What binds us? Read the speech by Sylvia Estrada-Claudio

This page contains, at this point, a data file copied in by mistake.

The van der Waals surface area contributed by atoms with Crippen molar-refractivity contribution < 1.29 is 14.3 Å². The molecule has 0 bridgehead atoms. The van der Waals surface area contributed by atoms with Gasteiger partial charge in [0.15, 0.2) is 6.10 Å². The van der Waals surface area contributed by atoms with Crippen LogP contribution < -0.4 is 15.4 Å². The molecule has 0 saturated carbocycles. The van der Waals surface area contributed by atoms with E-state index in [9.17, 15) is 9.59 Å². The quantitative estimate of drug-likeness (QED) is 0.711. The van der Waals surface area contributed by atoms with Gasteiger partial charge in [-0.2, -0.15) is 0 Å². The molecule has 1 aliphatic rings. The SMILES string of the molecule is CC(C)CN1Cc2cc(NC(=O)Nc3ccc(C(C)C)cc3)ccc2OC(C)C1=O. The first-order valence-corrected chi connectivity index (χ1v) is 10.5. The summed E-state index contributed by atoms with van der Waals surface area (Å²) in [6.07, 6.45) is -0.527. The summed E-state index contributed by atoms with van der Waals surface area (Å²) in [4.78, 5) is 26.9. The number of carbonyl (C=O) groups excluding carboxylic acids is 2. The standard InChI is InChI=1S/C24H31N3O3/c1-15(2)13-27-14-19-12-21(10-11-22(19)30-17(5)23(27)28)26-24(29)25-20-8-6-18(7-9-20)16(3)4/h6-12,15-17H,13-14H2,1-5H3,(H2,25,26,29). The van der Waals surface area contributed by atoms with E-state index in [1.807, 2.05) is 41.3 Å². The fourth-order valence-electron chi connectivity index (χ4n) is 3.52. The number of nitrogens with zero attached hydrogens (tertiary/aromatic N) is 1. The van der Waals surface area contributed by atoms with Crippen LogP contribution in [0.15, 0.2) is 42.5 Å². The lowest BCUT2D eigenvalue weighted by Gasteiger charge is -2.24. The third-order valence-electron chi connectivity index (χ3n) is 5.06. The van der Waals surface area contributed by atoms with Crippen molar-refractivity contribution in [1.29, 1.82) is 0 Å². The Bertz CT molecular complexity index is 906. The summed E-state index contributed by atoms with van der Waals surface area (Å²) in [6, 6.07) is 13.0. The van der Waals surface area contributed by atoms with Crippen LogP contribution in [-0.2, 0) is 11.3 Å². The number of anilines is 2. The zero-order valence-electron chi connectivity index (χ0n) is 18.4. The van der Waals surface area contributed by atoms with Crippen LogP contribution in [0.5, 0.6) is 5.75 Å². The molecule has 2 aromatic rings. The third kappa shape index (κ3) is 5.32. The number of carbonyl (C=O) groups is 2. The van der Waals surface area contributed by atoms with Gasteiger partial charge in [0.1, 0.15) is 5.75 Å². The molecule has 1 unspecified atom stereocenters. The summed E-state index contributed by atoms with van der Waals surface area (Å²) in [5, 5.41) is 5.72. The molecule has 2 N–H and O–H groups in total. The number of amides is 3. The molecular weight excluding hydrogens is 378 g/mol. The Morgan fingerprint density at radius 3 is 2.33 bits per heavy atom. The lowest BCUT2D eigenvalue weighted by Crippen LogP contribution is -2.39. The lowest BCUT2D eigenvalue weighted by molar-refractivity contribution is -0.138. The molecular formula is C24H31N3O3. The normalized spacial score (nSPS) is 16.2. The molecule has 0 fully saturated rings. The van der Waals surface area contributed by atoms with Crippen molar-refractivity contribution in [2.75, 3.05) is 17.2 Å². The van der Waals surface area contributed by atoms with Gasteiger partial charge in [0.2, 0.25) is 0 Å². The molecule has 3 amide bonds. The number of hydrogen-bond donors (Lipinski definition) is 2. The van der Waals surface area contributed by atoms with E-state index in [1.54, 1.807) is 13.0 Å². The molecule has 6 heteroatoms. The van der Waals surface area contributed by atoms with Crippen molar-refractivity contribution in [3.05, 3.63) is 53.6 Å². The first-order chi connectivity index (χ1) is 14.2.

Abortion and Reproductive Justice: The Unfinished Revolution IIInternational Conference2-3 June 2016Ulster University, Belfast, Northern IrelandGood afternoon everyone. I have been thinking a lot about what binds those of us who have come to this conference and others like us who are not here. What are we trying to say to the world?I believe it is this: abortion, if made accessible within a package of other reproductive and sexual health and rights initiatives and elements would allow women to control their bodies and sexuality. Such control is central to ending inequitable structures that oppress women now. Structures that, to appropriate an old feminist phrase, we would rightly call the four horsemen of the apocalypse: neoliberalism, patriarchy, racism and heterosexism. Of course, as the Bible needs updating, I would add others, such as ageism, sizeism or ableism.We know this and we have been saying it before we came here, as we have gathered together in Belfast: it is the right of women to control their bodies. Full stop.Whatever words we use to call it: control of one’s body, choice, self-determination, reproductive and sexual health and rights and freedom, what we mean is that if we are to end oppressions in this world it can only be done if women are given a full range of health services including abortion. Abortion, like any technology, if properly ensconced in programmes, policies and systems of justice will ensure that women will not be forced to carry an unwanted pregnancy to term.A woman’s right to control her reproductive destiny is central to our efforts for equity and justice. Justice – the necessary condition to achieve human liberation but also the outcome of that liberation.We know this and I believe that those invested in systems of oppression also know this to be true. At one level, it is very clear that there is something fundamentally transformative of our lives, our communities and our societies if women are able to choose to give birth or not.Little wonder that this struggle, women’s rights to bodily self-determination, has been met with the full force of hegemonic power. And this is what we need to do: resist hegemonic power in its myriad iterations in the terrains of the particular, the quotidian, the everyday. In culture, in law, in the economy, in church, in academe, in bathrooms, and in clinics. We need to be everywhere (and we are).The power of the medical establishment has been used to keep women from accessing safe abortions. And so we have activists, many of them health care professionals and organizations that dare and risk and innovate. Some bypass medical gatekeepers altogether, some mesmerize the gatekeeper and some become the gatekeeper in order to throw the gate wide open.Where the law makes abortion a criminal act, activists fight for its decriminalization. And we are very pragmatic. If the law does not allow for abortions in the morally indefensible extremes of rape, fatal fetal malformation, threat to the life of the woman, then we work to decriminalize that. If these exceptions are made. we work to decriminalize all the other abortions. And where abortion is decriminalized, we work to make it legal. Where it is legal, we work even harder to demand that laws ensure it is safe, accessible.And religion? Oh, that. Much to the disgust of the patriarchs who thunder at us, we thunder back at them. Asking: who do you think you are? Why do you think you can impose your religious interpretations on our secular representatives? And why do you make such silly interpretations of scripture anyway? Why shouldn’t more women, especially feminist ones, be allowed to interpret scripture? You see, what you find immoral and appalling, we find rather moral. And either it isn’t our religion or it is our religion too. So whatever space you think you are occupying, well, move over.In the academe we are told not to be ideological or political or too feminist because scholarship is about neutrality and objectivity and disciplinal constraints and canons. And so we say, but that is really a very interesting interpretation of scholarship, and one which has a long tradition that we understand. But now, in the true spirit of the word academic, let us tell you how we can make this system of knowledge production and application better. Let us show you how engaged scholarship leads us to ask questions you would never have dreamed of asking, find answers that ring so true, you wonder why people whose job it is to be smart never thought of it. Let us tell you how we help movements with our research and teaching, and how movements help us in return to be better scholars. Let us hold a reproductive justice conference in Ulster University where nerdy activists and activist nerds come together to assess important and ground-breaking stuff and create new and important and ground-breaking more stuff.And lest you think that our ability to meet you at the level of the everyday, such as when we fight to bring people through a phalanx of abortion protesters, tires us out. Well, no, it doesn’t. We are keeping an eye on your neoliberal erosion of the welfare state too, with your austerity measures and moves to deprive women of health care, reproductive health care, abortions, education, and all other aspects of social security.And everywhere you seek to stigmatize our sexuality, we are there to tell you – our sexuality is the good stuff. So go deal with your envious, restrictive, violent complexes and leave us to our pleasures – our myriad pleasures, which we intend to enjoy without your guilt tripping, thank you very much.Let me now identify an important aspect of the truth-saying of these last two days. Which is that we say things in context. I am deeply grateful that the organizers have given me the privilege of giving you the only context that I can talk about with authenticity – mine. The realities of the Philippines, a poor developing, post-colonial society. And right away let me thank the other Filipina who is here for allowing me to describe and interpret what is also her reality, and all the other women here from similar contexts for their generosity in allowing me to name the realities that put us in similar positionalities across class, caste, national and racial divides.Here is where I come from: for more years than I care to remember, I had been dreaming of coming to a conference where extremely restrictive abortion policies would be a common theme. I would then set up discussion groups of increasing similarity – say all Christian countries with extremely restrictive laws with a strong Catholic flavour thrown in, and where perhaps the Catholic Church has had an intense, multifaceted and extremely mediated and nuanced role in the history and identity of the people.This is the Philippines essentially. Of our population of 100 million people, 92.3% are Christian, of which 82.9% are Roman Catholic. Another 4.65% practise Islam.Spain introduced Christianity to the Philippines in 1565 with the arrival of Miguel Lopez de Legaspi. Earlier, beginning in 1350, Islam had been spreading northward from Indonesia into the Philippine archipelago. Actually, the Spanish did not come upon a country, but a set of islands and communities practicing various animist religions, except of course in those communities practising Islam. Spanish colonialism, if I am to believe our Southeast Asianist colleagues, was unique in the Philippines for the length of and depth of its penetration. For over 500 years, Spain held us as a colony and at the end of it every local town had its colonial overseer, usually a very corrupt Spanish friar. Literally, my nation became one because of a sense of unity built on a common desire to rid ourselves of Spanish colonialism, which we succeeded to do in 1898.As bad luck would have it, our revolution succeeded at the time of the Spanish-American War. Having lost the islands, the Spanish turned around and sold us to the USA for $20 million in a package deal that also included Cuba and Puerto Rico. The US subsequently engaged in a war of pacification at the turn of the 20th century. We became a colony again, until we were given formal independence in 1945. The US brought various Protestant denominations with its occupation, but its approximately 50 years of control could not compete with 500 years of Catholic proselytization. A common way of summarizing our colonial history is rather witty: we spent 500 years in a convent and 50 years in Hollywood.Aside from its deep entrenchment in Philippine society and culture, however, the Catholic Church has always participated in Philippine politics. In recent history, after a period of collaboration, it helped to lead the People Power Revolution that toppled the 20-year dictatorship of Ferdinand Marcos. That bought it a lot of credibility. It continues to weigh in on social issues with a somewhat progressive stance, such as its position on land reform (it is one of the largest landholders still, but Church lands remain exempt), the struggle for a Freedom of Information Law, the banning of the death penalty.This would all be nice for progressives, I suppose, except that the Catholic Church has taken fundamentalist positions on all things women, all things reproductive, and all things sexual. But I will return to this later.Philippine women’s healthPhilippine maternal mortality ratio in 2006 stood at 162 deaths per 100,000 live births. Under the MDGs, the goal was to reduce this to around 52 by 2015. Yet according to our Department of Health, the country’s maternal mortality ration increased to 21 deaths per 100,000 live births for the period 2006 to 2011.There is a large and unmet need for family planning in the Philippines. As of 2011, one in five married women wanted to space or stop childbearing but were not using any contraceptive method. Fifty per cent of unmarried women who were sexually active (as of 2008) but did not want to get pregnant were not using a contraceptive method. Seventy per cent were not using a modern method.Little wonder that unintended pregnancies in the Philippines are 54% of all pregnancies, or around 1.9 million per year. One outcome of this is that Filipino women give birth to more children than they want. The other is that Filipino women are seeking abortions even if in the Philippines it is banned for all circumstances. It is banned under the centuries-old penal code which we inherited from Spain. Also enshrined in our Constitution is a provision that the state will “equally protect the life of the unborn and the mother from the moment of conception”.The most recent estimate of abortion incidence in the Philippines, in 2000, using indirect estimation techniques and hospital records, is 27 abortions per 1,000 women of reproductive age. This translates into around 610,000 abortions in 2012. In 2008, 90,000 Filipino women were hospitalized for abortion-related complications, and over 100,000 women in 2012. The 2008 estimate for abortion deaths in a year was around 1,000 women, amounting to about half of our maternal deaths per year.Typically the women who seek abortions are like most Filipino women, Catholic, already with 2 or 3 children, with a high school education and poor. Indeed, roughly two-thirds of the women seeking abortions were poor.The illegality of the abortion as well as the poverty of the women seeking abortions results in very unsafe situations, where methods can include the insertion of foreign objects such as catheters into the uterus, deep massages that can be very damaging, etc.But the typical reproductive injustice we see in the abortion picture is true for the entire reproductive health situation of Filipino women. Those who die in childbirth are also the poor. Maternal mortality too is very much a class and ethnicity issue in my country. Maternal mortality ratios in the wealthy neighbourhoods of Manila are similar to those of say, Northern Ireland, at around 8 per 100,000 live births in the period 2003-2007 according to the report I read. Our national average stands at 162 per 100,000 but it can be twice that among indigenous peoples, who are also some of the poorest.Let me now shift my story again, and talk about a non-governmental organization I helped to start in 1995 called Likhaan.In 1995, aware of the dire health situation of Filipino women, a couple of women, myself included founded Likhaan. Our core programme has always been to work with poor communities in order to deliver reproductive health services to women.We thought we were doing quite well as a little NGO and had begun advocating for a repeal of the restrictive laws on abortions. Our initial discussions were that we would seek exceptions from penalties in the cases of threat to the life to the woman, severe fetal abnormalities, and for rape and incest. At the insistence of our staff and board members who came from poor communities, we added a fourth exception, for economic reasons – in other words, in cases of poverty.We had an advocacy campaign which included romantic novels, plays, information articles, and so on. We rushed to support this crazy Congressman who, for reasons unfathomable to us, tabled a bill to legalize abortions and helped him craft a bill for the exemptions we thought would be a reasonable first step. The man was a typical macho warlord, by the way. He had no fear of losing his district because his family had controlled the voters there since forever. He owned a yellow Mercedes sports car and packed a 45-calibre pistol. He liked the female attention we gave him because of his bill. In fairness, though, he merely flirted with some of us. I guess it was enough that we defended him in the media, newspapers, etc. The bill never progressed, of course. I think he was the only author.Despite these early struggles, in 1999 we abandoned the campaign altogether and instead decided to work for a reproductive health law that did not change the draconian abortion law at all.We decided to advocate for a reproductive health law that included the major elements of reproductive health delivery, including the care and management of post-abortion complications. The only element missing in the services we included in the law was access to a safe and legal abortion.The reason we decided to shift from health delivery to legislative advocacy was that we were increasingly seeing large scale bans on contraceptives and other reproductive health services in the country as religious fundamentalism also rose. One of the most famous ones was a ten-year ban in the city of Manila imposed in 2000 by the Mayor. The Mayor’s reason was that he was pro-life. The ban on contraceptives was total and included harassment of non-governmental organizations and private pharmacies.Such moves were increasing in number and in their nature. In 2008, we learned quite by accident that the emergency contraceptive Postinor had been banned by our food and drug administration at the behest of a group whose stated goal was to uphold family values. Their legal counsel also counselled with the Catholic Bishop’s Conference of the Philippines.We needed a law that would stop the situation from deteriorating. We needed a law that would protect whatever headway women’s groups were making in delivering services and influencing government policy at the local and national levels.And the only way we could have such a law was to stop our advocacy on abortion. The level of stigmatization of abortion is so high in the Philippines that no other legislator (except the crazy guy I told you about) would dare touch the law and hope to survive. Even among women’s groups the larger ones would not work with us on the abortion issue.Imagine, if you will, a woman’s movement faced with such choices. One cannot rationalize it from absolutist moral positionings of what is politically pure but only from a pragmatic politics standpoint. We can grasp it fully, analyze it fully, critique it fully, I believe, only from within a reproductive rights framework.What would have been the choice of the women’s groups working on abortion in such a repressed circumstance? Would the Jane collective, who had been performing safe and clandestine abortions before legalization in the US have opted to join the struggle for an RH law or would they have decided to remain quiet knowing that to speak out, even on something like contraceptives, would have led to a raid of their clinic?Thus, needless to say, hard choices were made, and we yielded on the issue of abortion. It took us 16 years to get the Law, which included a challenge in our Supreme Court. Interestingly, the challenge was based on the claim by pro-life groups that contraceptives caused abortions. The bill passed into law in December 2012 and was declared not unconstitutional by our Supreme Court in 2014. The Court did, however, strike down certain important provisions, mostly around our attempt to limit the grounds for conscientious objection.UntitledThe RH Bill passes 29 Dec 2012It is also interesting to note that from start to finish the bill was challenged as an abortion bill. In the early stages, the opposition, mainly the Roman Catholic Church, its allied groups and legislators went so far as to misinform the public that the bill was meant to legalize abortion.Allow me to illustrate this by also bragging a bit. I think I made history as the first and one of few women entered into the records of the Philippine Senate as an abortionist. A certain Senator who opposed the bill named me in his privileged speech as being the Chairperson of the Women’s Global Network for Reproductive Rights (true at that time) which advocates for access to safe and legal abortion worldwide (true again). To him, this was proof positive that I was an abortionist. The Senator then added that according to his intelligence work, I was close to the main author and main champion of the bill in our House of Representatives. The speech of course was complemented with pictures and slides. His other bombshell was to quote Likhaan’s translation into Filipino of the Hesperian book, Where Women Have No Doctor, which has a rather excellent discussion, I must admit, of abortion, including the safe methods.When we started to promote the bill in 1999, we got shut down at the Committee stage in the House of Representatives. By 2011, a reputable polling company, the Social Weather Station, was showing large levels of support for the bill and its controversial provisions, including 82% saying family planning is a personal choice, 73% wanting information on legal methods from government, and 68% saying government should fund all means of family planning, whether artificial or natural. A plurality of 46% disagreed that youth would be promiscuous if given sexuality education.I cite these statistics because they also indicate what the opposition had managed to make controversial about the bill: that women should have personal control over their bodies, that they should be given information and services that would help them achieve that choice, that government should pay for the contraceptives so that poor women who are the majority in the country could have them, and that schools were going to talk openly about sexuality to young people.As a result of this law, however, we are beginning to see positive change. A Likhaan Board member, a former Secretary of Health and our Executive Director, are now government officials working to implement the Law. Although there is still much to do, I believe indeed that despite the lack of an abortion provision, we are in a far better position to achieve the goals of reproductive justice with a law in place. One of our platforms was that the law has always been a law about social equity. Rich women don’t need the law. They can have access and pay for all the services the law provides for and travel abroad to get their abortions.As many in this conference have said, it is not merely making abortion legal that necessarily makes it accessible. Nor is it helpful to focus only on abortion as a right if the larger goals of justice, reproductive justice in particular, are to be met.The struggle for a reproductive health (RH) law was difficult for us because a small band of committed advocates began an effort that would eventually necessitate that we take on the most powerful social institution in the country. Ones with tremendous wealth and deep social capital, which included being the main education provider for the wealthy elite who rule the country.The Catholic Church fought us with all its power, including threats of excommunicating anyone who supported the bill, including the Philippine President. Pastoral letters were repeatedly read throughout all the parishes in the country, calling on the flock to vote against pro-RH politicians – using their role as spiritual advisors to gain unprecedented access to decision makers and endless and persistent abortion-tagging. The situation also mobilized international resources. An analysis of the arguments of the Church shows they are strikingly similar to those used to oppose abortion in other contexts across religious denominations.It presented us, the people, with a social ideology that understood the linkages between our goals to achieve reproductive health and our goals of reconceptualizing the area of reproduction, sexuality and the family, closer to feminist visions. The Church, for example, warned that the reproductive health law was merely a precursor to other laws that would allow for same sex marriage, legalize abortion, euthanasia and divorce (yes, we are the last country in the world which has no law on divorce). It hammered us repeatedly, that we were imposing bad sexual morals on young children and encroaching on the right of adults, as guided by the Church, to decide on what they should teach their children. It warned that we were setting up women to be promiscuous and destroying the family.When you come to think of it, my answer would now be, as the bill has now been passed – well, why not!But, seriously, to achieve our goal we managed to put together a very broad movement for RH. It encompassed many sectors of society, including media and business as well as various groups working on secularism, LGBT groups, progressive groups working on issues like tobacco and alcohol taxation, most of the Protestant denominations, Muslim imams, LGBT groups, groups working on secularism, policy wonks, groups working on poverty issues, government leaders at lower and higher levels of the bureaucracy, and, of course, most of the women’s groups in the country, small and huge, of urban poor women, peasant women, working women and so on. It also allowed to us, and by this I mean the poor women of Likhaan and its allied organizations, to gain sophistication in legislative advocacy, social media, theological argumentation and so on. It fostered a respectful alliance between academics who followed each and every turn of the discourse to come up with data, research and analyses that would be used by these activist women, many of whom did not have many years of formal education.In the end the pro-RH movement sparked a national debate that led to awareness on the part of more than 90 per cent of our people, not just about the issues of reproduction, sexuality and women’s rights but of the particular provisions of the bill. And we learned so many lessons that can be brought to bear as we move forward.I do not know whether it is worthy, then, to ask the question: does the victory of the RH Law put us in a better position to change the abortion situation in the Philippines? I don’t know the answer to that one. Or perhaps the answer is a solid and definite “maybe”.Focusing on abortion alone, I know that frameworks of justice we have always brought to our health work and to the RH Law must be brought to bear again. For one thing, we know we cannot compromise on human rights standards, rights to health standards and social justice standards when we advocate. Likhaan, my organization, has always said that just because women are poor doesn’t mean that we should not give them the highest standard of health care we are capable of providing. That would be true of any abortion service we would give or advocate for. In fact, poor health services are just another way of disempowering women and reinforcing their oppression.I also know that if we take the post-abortion provisions of the RH law seriously, we are putting technology for pregnancy termination willy-nilly into the hands of a cadre of hopefully trained health workers.I also learned that advocates need to think out multi-layered messages that are suited to different audiences. We already confronted that in the RH struggle. And I can transpose it to our abortion debate. Will it be about health and medical ethics? Yes. Will it be about women’s bodies? Yes. Will it be about sexual morality? Yes. Will it be about religious doctrine and the interpretation of that doctrine? Yes. Will it be about national development? Yes. Will it be about secularism? Yes. Will it be about national identity? Yes. Will it be about feminism? Yes. Will it require that we act locally but expect that we fight a global institution or set of institutions with a global mindset and ideology? Yes.Composing multiple messages and engaging in various struggles assumes, of course, a basic trust in people. That painstaking and reasoned education is eventually appreciated and can change people’s minds and empower them to turn away from given knowledge and opt for change.My opinion is that we must start again to build another movement, and we are again at the dawn of a new struggle. We may need to start all over again, but somehow I believe we start from a better place.Allow me now to go back to our conference, in the light of what I learned as an activist who joined a dangerous anti-dictatorship underground at age 13, set up community-based health programmes, worked to help rehabilitate the people that the dictatorship had raped and tortured, and then, when that dictatorship crumbled, decided to work in yet more activities that fascists also dislike whether they are in power or not.What I learned is that all resistance starts at the level of the quotidian, the small, the everyday and the grounded. But these resistances become a struggle when they engage that which is hegemonic. In other words, we must not allow ourselves to be distracted by the seemingly limited, compromised and often contradictory work we need to do in the contexts in which we work.In this conference, I have heard people ask themselves important questions – such as whether it is OK to shift our focus from legislative advocacy to mass mobilization. Does our advocacy for abortion exceptions in the case of rape and incest, for example, set up the argument that there are good and bad abortions? Do the statements of the UN, that the denial of abortion for certain types of women constitutes torture, make things worse for those of us who want an abortion for a myriad other reasons that we deem sensible? What about the tricky issues of euthanasia, sex selection abortions, or even the unsaid: that race, class, sexual orientation, gender identity, caste, disability, and age discrimination also divide us?My thoughts are that of course these things divide us, are compromises, are trade-offs. But this is not a problem. Because, as our struggles show us, the first step of any hegemony is to homogenize us in a fundamental way. It sets us up as either this or that and nothing else in between. How often have I heard the argument that I am not really a Filipina because I believe in sexual rights? As if all women are this way so that if we do not be this way then we are bad. If we are Catholic, we must all be like this or we are bad Catholics. If we are true feminists then… oh well, don’t you just want to meet this true feminist leader? The one who has it all: lesbian, raped, illiterate, botched abortion, colored, disabled, fat, living in the slums, living with HIV, a sex worker. I could go on and on.In truth, there is something about the beast we fight, in that we are all complicit and implicated. This is what defines the arena and parameters of our struggle. Defines whether a Filipina who gave up abortion advocacy is acceptable to be a keynote speaker at an abortion conference.It is this insidious attempt to force us into a politics of “either/or” that is problematic. Because as we have seen in this conference, the politics we practise are the politics of “and”, “by the way”, and “that too”.Our struggle flows here and there, ebbs here and there. Sometimes we need to be apart and contradictory because our contexts and passions make us different. Sometimes we need to be apart even if we had been together before. And then again, we often find each other again. Each change we make is indeed co-opted – or perhaps had been co-opted from the start. Because there is no stepping outside hegemony and pulling the rest of the world into the new ground where we stand apart. Instead, historical processes, our very own actions, make that new ground emerge from the reality that encompasses us always. Yet it is these conscious actions that (if successful and therefore demand co-optation) change the parameters of the game, allowing for a different set of possibilities of unities, alliances, contradictions and differences.As a final thought, I have become convinced because of being with you here that we have so many things in common across our seemingly unique situations. When I get home I will again deal with all the small, ordinary and daily tasks that face an academic who is also an activist. But I will take home with me what I have learned yet again in Belfast. That the dreams I have for the women and men of my country are dreams that actually know no national boundaries, dreams that do not recognize divisions of class or ethnicity or race or other markers of individual identity. That I will find in our struggles for reproductive justice passive and active, willful and unplanned support from various others who are also fighting for the same things, and that I must return that solidarity in equal measure.Thank you and good afternoon.PHOTO: Elizabeth Lolarga, 2012Conference Programme